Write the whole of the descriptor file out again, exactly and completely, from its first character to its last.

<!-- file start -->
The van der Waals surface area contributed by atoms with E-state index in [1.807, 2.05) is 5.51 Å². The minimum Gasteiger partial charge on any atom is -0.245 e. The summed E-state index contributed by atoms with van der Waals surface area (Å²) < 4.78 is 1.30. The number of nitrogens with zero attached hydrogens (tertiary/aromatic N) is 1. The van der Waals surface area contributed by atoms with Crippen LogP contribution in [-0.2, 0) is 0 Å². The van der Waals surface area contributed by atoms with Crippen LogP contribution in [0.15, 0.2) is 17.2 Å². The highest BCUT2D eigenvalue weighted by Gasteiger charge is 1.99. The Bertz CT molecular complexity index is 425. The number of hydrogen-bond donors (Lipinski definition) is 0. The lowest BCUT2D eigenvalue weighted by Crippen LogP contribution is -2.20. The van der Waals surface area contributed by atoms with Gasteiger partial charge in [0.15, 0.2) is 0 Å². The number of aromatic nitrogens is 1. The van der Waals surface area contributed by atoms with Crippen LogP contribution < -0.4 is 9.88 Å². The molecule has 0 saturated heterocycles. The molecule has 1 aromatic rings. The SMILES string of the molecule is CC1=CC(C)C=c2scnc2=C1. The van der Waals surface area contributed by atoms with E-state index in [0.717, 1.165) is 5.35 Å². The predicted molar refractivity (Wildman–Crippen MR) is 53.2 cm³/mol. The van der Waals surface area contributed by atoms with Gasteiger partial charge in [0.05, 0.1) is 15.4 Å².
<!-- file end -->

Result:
The van der Waals surface area contributed by atoms with E-state index in [1.807, 2.05) is 5.51 Å². The minimum Gasteiger partial charge on any atom is -0.245 e. The summed E-state index contributed by atoms with van der Waals surface area (Å²) < 4.78 is 1.30. The number of nitrogens with zero attached hydrogens (tertiary/aromatic N) is 1. The van der Waals surface area contributed by atoms with Crippen LogP contribution in [-0.2, 0) is 0 Å². The van der Waals surface area contributed by atoms with Crippen LogP contribution in [0.15, 0.2) is 17.2 Å². The highest BCUT2D eigenvalue weighted by Gasteiger charge is 1.99. The Bertz CT molecular complexity index is 425. The number of hydrogen-bond donors (Lipinski definition) is 0. The lowest BCUT2D eigenvalue weighted by Crippen LogP contribution is -2.20. The van der Waals surface area contributed by atoms with Gasteiger partial charge in [0.15, 0.2) is 0 Å². The number of aromatic nitrogens is 1. The van der Waals surface area contributed by atoms with Crippen LogP contribution < -0.4 is 9.88 Å². The molecule has 0 saturated heterocycles. The molecule has 1 aromatic rings. The SMILES string of the molecule is CC1=CC(C)C=c2scnc2=C1. The van der Waals surface area contributed by atoms with E-state index in [0.717, 1.165) is 5.35 Å². The predicted molar refractivity (Wildman–Crippen MR) is 53.2 cm³/mol. The van der Waals surface area contributed by atoms with Gasteiger partial charge in [0.05, 0.1) is 15.4 Å².